Murphy had to figure out how to draw in audiences with this ego-driven, arrogant, brainy cipher. “What made him so complex and multi-layered and amazing to try and wrestle into a performance,” said Murphy, “was how contradictory he was. He had all of the complexities and contradictions that we do as human beings, except he happened to be one of the most brilliant minds that ever lived. But yes, he was arrogant, and he was vain. And he was naive. And he was conflicted. And he was egotistical, but he was also insecure. He was all of those things. And a womanizer and selfish and also humane and generous by the same token. That’s what makes him so fascinating. That’s what why so much has been written about him and that’s why Chris knew that he would be such a fascinating subject to make a film about. But for me, it’s up to the audience to decide, not for me as an actor. You’ve lost if you ever make a judgment on a character before you play them.”

In the end, less is more. “For me, the whole art of it is that you have to withhold more than you add,” said Murphy. “Do you know, by withholding, you let the audience join the dots emotionally? To me, that’s the sort of acting that I aspire to. Not to demonstrate, but withhold, and then the audience can try and figure out what the inner workings of the man are.”

Christopher Nolan and Cillian Murphy on the set of "Oppenheimer"
Christopher Nolan and Cillian Murphy on the set of “Oppenheimer”Courtesy Universal Pictures

The outside mattered, too. “And then I was working on the other strand,” said Murphy, “which was the physicality and the voice and how he carried himself and all of that. For me, your body is a tool and you’re an actor, and you have to condition it, to suit the part. When I played Tommy Shelby in ‘Peaky Blinders,’ he’s a World War I decorated veteran, a very physical character. So, you have to develop that presence and spend a lot of time at the gym. For Oppenheimer, he was an incredibly frail, slight character and was self-conscious about it all of his life. It became part of that silhouette, that iconic silhouette that we recognize, nowadays. It was important to get that silhouette right because then you walk differently, you carry yourself differently. Clothes hang on different.”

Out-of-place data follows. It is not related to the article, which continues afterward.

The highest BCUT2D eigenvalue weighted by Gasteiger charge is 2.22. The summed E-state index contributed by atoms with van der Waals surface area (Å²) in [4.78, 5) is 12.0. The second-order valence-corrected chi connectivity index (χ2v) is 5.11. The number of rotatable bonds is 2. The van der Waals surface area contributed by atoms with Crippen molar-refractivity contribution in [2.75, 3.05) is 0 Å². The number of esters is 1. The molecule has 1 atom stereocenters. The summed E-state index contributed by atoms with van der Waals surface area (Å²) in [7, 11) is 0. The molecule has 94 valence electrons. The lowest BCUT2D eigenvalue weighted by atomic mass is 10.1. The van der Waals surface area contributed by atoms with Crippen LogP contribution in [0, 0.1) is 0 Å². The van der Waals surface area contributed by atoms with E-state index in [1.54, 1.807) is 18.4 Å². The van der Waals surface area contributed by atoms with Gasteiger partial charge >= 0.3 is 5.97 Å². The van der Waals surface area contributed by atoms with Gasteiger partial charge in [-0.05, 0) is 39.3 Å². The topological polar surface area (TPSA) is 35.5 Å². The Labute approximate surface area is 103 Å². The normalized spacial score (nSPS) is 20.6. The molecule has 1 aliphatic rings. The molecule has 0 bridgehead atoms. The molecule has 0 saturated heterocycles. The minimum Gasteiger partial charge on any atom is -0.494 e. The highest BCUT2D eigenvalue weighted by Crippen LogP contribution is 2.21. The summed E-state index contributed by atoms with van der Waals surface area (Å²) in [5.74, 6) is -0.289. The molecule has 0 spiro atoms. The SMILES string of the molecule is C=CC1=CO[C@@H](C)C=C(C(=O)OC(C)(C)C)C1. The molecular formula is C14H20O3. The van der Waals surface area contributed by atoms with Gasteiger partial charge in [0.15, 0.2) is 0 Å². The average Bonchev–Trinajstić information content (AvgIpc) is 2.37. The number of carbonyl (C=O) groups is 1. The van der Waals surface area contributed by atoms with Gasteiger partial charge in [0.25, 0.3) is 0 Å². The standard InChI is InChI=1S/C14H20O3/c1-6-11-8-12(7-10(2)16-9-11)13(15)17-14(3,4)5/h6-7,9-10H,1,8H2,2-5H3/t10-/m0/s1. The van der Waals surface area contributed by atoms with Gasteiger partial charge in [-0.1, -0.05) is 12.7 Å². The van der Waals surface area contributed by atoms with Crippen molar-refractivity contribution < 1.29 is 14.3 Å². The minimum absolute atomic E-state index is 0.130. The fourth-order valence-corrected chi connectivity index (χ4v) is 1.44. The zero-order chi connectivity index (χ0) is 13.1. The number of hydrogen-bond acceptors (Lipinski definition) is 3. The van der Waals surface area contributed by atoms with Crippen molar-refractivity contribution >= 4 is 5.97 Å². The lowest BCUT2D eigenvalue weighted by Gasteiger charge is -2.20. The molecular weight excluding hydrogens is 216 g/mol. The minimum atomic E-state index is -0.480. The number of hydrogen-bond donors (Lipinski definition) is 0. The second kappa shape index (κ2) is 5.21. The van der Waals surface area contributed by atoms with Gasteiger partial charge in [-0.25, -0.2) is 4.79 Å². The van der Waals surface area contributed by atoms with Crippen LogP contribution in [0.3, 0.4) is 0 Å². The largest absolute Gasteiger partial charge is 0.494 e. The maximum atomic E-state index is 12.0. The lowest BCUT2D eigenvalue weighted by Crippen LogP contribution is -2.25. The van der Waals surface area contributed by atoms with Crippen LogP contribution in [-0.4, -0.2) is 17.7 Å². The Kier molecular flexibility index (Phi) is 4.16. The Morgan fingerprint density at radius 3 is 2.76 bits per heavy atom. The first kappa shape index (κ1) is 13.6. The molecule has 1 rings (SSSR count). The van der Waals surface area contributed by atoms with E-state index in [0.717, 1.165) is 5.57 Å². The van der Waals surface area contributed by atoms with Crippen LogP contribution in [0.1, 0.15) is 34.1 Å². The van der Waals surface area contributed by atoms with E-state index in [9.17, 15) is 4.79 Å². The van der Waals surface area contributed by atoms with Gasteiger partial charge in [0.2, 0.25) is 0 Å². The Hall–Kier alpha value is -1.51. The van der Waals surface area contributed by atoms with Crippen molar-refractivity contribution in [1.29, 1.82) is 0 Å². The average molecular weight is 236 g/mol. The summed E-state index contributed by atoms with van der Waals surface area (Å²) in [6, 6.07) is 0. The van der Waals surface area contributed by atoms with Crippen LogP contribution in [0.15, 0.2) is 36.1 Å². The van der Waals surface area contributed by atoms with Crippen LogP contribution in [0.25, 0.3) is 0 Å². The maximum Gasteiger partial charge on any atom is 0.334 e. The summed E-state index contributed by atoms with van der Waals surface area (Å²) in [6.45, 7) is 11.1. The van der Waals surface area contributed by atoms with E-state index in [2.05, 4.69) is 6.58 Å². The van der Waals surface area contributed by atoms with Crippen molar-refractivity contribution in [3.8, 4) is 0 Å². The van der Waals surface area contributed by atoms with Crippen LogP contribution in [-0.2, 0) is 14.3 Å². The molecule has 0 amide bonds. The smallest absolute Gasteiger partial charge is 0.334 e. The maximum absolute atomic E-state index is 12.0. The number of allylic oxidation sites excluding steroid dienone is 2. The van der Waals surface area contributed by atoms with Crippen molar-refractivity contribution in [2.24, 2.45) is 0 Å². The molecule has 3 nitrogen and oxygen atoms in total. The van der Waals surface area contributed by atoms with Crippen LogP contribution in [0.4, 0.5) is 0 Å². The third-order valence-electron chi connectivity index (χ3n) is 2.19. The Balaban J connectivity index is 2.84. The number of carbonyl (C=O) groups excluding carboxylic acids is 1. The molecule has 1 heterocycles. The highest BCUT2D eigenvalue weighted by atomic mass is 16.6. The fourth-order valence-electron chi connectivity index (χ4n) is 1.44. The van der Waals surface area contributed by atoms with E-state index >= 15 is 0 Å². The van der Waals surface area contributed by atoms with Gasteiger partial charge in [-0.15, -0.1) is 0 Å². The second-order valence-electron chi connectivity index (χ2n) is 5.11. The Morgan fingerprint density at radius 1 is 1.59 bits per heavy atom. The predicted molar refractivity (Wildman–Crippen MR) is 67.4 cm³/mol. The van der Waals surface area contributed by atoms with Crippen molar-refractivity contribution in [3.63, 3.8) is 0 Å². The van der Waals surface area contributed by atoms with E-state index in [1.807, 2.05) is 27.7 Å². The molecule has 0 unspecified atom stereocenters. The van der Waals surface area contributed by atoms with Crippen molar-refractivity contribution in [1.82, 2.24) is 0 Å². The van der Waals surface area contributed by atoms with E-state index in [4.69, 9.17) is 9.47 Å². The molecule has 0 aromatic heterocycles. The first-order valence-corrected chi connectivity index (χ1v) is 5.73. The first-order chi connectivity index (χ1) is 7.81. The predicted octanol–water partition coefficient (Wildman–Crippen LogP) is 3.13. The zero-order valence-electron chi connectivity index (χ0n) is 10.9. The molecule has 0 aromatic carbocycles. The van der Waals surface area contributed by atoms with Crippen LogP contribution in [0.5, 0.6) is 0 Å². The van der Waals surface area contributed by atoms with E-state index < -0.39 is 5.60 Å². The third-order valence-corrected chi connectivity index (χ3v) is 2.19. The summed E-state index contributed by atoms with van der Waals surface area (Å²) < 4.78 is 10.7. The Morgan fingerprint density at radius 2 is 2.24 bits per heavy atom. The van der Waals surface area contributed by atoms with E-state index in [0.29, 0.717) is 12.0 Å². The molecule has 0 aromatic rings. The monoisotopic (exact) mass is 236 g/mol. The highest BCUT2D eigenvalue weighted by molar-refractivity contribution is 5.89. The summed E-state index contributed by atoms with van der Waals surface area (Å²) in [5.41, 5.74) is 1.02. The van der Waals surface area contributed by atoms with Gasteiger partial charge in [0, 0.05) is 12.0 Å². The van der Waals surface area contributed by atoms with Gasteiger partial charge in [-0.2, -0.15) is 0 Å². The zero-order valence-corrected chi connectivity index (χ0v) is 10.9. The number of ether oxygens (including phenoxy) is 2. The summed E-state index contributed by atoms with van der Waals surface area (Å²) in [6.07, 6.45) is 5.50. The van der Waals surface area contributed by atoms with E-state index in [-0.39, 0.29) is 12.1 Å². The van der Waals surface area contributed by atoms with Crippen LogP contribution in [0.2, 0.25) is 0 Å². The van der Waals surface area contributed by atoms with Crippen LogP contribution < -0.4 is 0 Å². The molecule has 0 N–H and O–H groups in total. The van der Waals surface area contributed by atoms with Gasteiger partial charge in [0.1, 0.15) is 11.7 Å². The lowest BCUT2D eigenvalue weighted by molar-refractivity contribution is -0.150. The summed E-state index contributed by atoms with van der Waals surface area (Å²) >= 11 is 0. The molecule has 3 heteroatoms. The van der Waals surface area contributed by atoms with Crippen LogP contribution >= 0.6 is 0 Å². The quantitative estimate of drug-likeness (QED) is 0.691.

When figuring out the costumes with Ellen Mirojnick, Nolan weighed in. “Chris knows exactly what he wants, so there’s no wasted time trying to figure out what should the character look like,” Murphy said. “He knew from the beginning that only Oppenheimer would wear a hat in the film. In actual reality, all men wear hats at that point in time. If only Oppenheimer wears a hat and only Oppenheimer smokes, this is something subliminal that the audience doesn’t necessarily pick up on but they do. It does focus you in on the character.”

Murphy schlepped back and forth to Los Angeles for camera and makeup tests. “Slowly, the character emerges,” he said, “which is always going to be a synthesis of the script, the research, and me. We were never intending on doing an impression or making documentary. It was always going to be our version of his story. So, yes, it was a long process. In the end, what matters is the performance and I feel that you can get lost sometimes in research. I’ve always avoided making acting an intellectual exercise; it should be an instinctual exercise. Eventually, you have to bring it on to the floor of a film set and that’s where it becomes real. That’s where you’re never finished. Do you know what I mean? You’re always working on it.”

L to R: Cillian Murphy is J. Robert Oppenheimer and Emily Blunt is Kitty Oppenheimer in OPPENHEIMER, written, produced, and directed by Christopher Nolan.
“Oppenheimer”Melinda Sue Gordon